For instance, according to the earnings review by brokerage Motilal Oswal Securities Ltd, the year-on-year (y-o-y) change in revenues for companies on the benchmark Sensex index on the Bombay Stock Exchange (BSE) has been a mere 3.4%. For BSE 500 non-financial companies, sales growth in the September quarter was in fact lower by 9.5% y-o-y. So there’s a disconnect between corporate numbers and the macro data.

The difference between production and sales data could be on account of inventories. But the Q2 GDP numbers show that inventory has actually declined. Another reason why the GDP data is far better could be the strength of government spending. Or, it could be lower prices of finished goods, compared with the year-ago period.

But even if demand improves, the same may not be true of earnings. Net profit growth for the Sensex companies in the September quarter was minus 2.7% y-o-y. The spate of earnings upgrades has slowed. There are concerns about the impact on companies once the effect of the stimulus dissipates. There are worries about the Reserve Bank of India tightening liquidity. And as the economy improves, raw material prices are likely to go up, squeezing operating margins of companies.

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Nevertheless, it’s true that in every recovery the markets run ahead of earnings growth and the latter catches up slowly. Take a look at the past price-earnings (P-E) multiple for the Sensex at the time the market started to recover in 2003-04. In July 2003, the Sensex traded at a trailing P-E of 14.7. This multiple went up steadily as the market improved, to 19.3 by January 2004. By May 2005, as the economy improved and earnings got better, the trailing P-E multiple for the Sensex dropped to 14.9 before moving up again. Seen from that perspective, the current Sensex past multiple of around 21.2 should also drop once earnings start catching up, though opinion is divided on how soon that earnings expansion will take place.

Anecdotal evidence indicates that while foreign fund managers are relatively bullish on India, local money managers are far less sanguine. They point to high valuations, the rapid ascent of the market, the huge amount of new issues and qualified institutional placements. A chief executive officer (CEO) of a well-known fund told me this difference of perception is mainly because when the foreign fund managers come to India, they compare conditions here with those in the US or Europe, and are consequently much impressed. It is this comparatively better performance that is responsible for fund flows to our shores.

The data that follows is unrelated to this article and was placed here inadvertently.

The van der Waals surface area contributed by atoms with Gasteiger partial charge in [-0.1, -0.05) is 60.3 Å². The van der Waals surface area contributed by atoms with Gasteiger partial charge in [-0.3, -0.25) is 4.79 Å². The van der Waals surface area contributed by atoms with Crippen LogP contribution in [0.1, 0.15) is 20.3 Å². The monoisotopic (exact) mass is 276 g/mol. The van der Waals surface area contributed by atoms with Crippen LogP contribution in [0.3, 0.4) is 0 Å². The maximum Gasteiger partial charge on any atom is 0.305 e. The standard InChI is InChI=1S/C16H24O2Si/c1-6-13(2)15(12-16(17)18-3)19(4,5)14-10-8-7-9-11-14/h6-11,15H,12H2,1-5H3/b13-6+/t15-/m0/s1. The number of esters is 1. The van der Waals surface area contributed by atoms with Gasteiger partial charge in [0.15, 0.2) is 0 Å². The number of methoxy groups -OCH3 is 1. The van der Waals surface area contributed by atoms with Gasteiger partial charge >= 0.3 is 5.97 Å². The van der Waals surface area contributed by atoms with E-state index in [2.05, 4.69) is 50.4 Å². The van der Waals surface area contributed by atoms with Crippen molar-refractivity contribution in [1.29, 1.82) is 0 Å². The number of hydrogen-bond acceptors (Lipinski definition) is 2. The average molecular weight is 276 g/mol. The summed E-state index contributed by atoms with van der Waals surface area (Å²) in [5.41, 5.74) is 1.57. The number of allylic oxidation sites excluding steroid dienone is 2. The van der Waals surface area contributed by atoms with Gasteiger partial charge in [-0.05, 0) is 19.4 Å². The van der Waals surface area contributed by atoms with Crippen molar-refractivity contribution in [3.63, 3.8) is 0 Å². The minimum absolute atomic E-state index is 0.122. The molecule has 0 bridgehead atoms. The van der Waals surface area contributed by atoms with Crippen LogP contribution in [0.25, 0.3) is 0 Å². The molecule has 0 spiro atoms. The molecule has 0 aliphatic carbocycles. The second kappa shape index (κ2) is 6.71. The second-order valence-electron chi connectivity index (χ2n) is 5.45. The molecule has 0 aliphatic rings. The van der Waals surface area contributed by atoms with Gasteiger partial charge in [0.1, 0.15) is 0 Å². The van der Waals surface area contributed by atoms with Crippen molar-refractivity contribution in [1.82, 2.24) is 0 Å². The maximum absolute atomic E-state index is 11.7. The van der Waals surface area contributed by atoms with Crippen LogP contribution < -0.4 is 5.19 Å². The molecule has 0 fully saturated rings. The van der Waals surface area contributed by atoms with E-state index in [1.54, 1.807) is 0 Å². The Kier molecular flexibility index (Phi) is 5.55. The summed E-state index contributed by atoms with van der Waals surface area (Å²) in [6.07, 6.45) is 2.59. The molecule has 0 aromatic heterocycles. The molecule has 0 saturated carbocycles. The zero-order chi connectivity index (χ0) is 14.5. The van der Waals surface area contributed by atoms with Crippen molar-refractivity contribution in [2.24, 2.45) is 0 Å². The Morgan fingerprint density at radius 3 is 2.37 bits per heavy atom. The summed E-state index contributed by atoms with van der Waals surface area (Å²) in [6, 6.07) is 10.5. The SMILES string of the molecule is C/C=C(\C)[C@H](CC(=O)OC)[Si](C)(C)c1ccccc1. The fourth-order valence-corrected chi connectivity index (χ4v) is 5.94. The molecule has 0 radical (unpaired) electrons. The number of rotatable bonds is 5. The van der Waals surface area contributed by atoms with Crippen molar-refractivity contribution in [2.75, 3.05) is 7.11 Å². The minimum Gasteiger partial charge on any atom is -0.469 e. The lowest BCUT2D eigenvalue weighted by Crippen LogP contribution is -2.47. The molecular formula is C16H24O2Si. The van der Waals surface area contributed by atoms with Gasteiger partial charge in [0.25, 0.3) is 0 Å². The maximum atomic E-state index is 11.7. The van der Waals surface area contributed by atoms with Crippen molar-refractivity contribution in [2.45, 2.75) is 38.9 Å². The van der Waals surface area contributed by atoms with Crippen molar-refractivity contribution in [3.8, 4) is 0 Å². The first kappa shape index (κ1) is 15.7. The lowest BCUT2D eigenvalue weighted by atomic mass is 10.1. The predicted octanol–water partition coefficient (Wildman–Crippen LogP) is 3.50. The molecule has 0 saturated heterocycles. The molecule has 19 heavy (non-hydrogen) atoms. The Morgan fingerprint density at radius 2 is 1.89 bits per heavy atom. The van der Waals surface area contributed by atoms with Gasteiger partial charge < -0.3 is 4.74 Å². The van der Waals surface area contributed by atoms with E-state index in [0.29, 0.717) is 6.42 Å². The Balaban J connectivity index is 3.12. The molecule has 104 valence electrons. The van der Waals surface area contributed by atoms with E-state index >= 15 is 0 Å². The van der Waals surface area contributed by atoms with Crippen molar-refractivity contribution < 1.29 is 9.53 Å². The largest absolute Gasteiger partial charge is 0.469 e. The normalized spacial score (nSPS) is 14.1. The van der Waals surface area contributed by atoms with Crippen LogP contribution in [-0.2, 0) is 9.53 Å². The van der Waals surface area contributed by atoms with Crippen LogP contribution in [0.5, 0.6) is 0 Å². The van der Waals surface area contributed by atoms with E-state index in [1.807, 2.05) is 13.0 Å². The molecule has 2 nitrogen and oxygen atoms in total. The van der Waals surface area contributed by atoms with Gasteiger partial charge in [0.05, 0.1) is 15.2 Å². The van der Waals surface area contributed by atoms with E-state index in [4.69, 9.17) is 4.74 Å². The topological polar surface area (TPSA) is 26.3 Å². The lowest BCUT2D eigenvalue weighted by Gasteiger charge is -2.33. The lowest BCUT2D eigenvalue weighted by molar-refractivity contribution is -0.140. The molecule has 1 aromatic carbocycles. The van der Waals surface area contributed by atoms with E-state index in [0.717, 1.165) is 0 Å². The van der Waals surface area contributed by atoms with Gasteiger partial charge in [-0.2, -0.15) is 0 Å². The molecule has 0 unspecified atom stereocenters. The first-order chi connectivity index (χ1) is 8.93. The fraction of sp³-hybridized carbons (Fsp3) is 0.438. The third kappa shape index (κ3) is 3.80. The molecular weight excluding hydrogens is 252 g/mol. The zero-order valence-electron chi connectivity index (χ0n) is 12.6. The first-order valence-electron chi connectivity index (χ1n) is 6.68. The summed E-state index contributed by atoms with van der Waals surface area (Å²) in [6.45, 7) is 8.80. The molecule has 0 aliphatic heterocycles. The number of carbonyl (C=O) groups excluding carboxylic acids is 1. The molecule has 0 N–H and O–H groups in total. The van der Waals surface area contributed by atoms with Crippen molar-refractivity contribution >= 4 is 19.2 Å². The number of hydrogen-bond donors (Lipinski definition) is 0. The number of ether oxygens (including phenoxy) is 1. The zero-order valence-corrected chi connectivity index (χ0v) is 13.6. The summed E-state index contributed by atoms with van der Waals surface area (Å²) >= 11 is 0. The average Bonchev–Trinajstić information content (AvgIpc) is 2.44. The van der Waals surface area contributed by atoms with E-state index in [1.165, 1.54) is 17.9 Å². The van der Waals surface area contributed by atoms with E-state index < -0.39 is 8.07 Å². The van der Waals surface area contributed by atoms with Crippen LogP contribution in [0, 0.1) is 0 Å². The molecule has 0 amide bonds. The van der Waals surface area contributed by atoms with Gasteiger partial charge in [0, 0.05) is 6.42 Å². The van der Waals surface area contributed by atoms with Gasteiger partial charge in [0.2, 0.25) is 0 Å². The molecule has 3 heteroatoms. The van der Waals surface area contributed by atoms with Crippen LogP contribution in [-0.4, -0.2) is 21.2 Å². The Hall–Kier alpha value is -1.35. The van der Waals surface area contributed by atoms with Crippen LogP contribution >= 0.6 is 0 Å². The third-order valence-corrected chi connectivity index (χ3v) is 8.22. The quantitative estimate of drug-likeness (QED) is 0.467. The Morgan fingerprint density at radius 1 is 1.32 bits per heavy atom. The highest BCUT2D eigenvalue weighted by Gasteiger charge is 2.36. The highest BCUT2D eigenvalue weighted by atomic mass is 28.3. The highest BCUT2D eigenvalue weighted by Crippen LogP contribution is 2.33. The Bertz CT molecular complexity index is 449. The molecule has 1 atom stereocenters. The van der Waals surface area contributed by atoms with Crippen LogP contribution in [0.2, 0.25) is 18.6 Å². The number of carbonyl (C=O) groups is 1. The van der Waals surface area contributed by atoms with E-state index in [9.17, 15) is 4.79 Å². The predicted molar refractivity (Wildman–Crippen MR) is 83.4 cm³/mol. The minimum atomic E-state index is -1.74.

GDP as well as growth in corporate earnings, in spite of all the concerns, should be relatively well supported. Our markets, however, are dependent on foreign inflows and a robust domestic economy may not be enough. Everything depends on conditions in the West. The events of 2008 have painfully driven home the point that markets are closely correlated. Recall that the story doing the rounds in late 2007 was that while the West may be laid low by the crisis, countries such as India and China will prove resilient and so money flows to these countries would continue. That belief proved to be very short-lived.

But isn’t it natural for the money to flow where the growth is? As the CEO pointed out, think of an investor in the West who has put his money into an exchange-traded fund that bets on emerging markets. If there’s a double dip in the economy in his country and the markets fall, is it likely that he will increase his allocation to emerging markets to compensate? Or is he likely to seek safety instead? That is why, while our economy may do relatively well, our markets will still be dependent on what happens to the economies of the West.

So, what are the chances of a double dip in the US?

There are plenty of unresolved issues from the previous boom that are still festering. One of them could be the commercial property market in the US. Another could be the end of the huge investment boom in China. Banks in Europe still need lots of capital. The recovery in the West has so far been a phantom recovery, pushed by vast amounts of liquidity and fiscal stimulus.

What happens when the stimulus is withdrawn? Will Europe take kindly to the falling US dollar, or will it lead to protectionism? It may be Dubai today, something much bigger tomorrow. Nobody knows for sure how all these issues will turn out. And if the momentum in the Western economies flags, the truth is that this time their central banks have no ammunition left.

Riding the wave of liquidity has yielded handsome returns so far, but it’s a dangerous sport and you have to keep a wary eye out for the tsunami. Small reversals like a Dubai default could lead to opportunities for buying on dips, but keep your eyes peeled for trouble. It’s best to watch the VIX, the US dollar index, the Libor/OIS spreads, the Ted spreads and other stress indicators very closely.

Manas Chakravarty takes a weekly look at trends and issues in the financial markets. Your comments are welcome at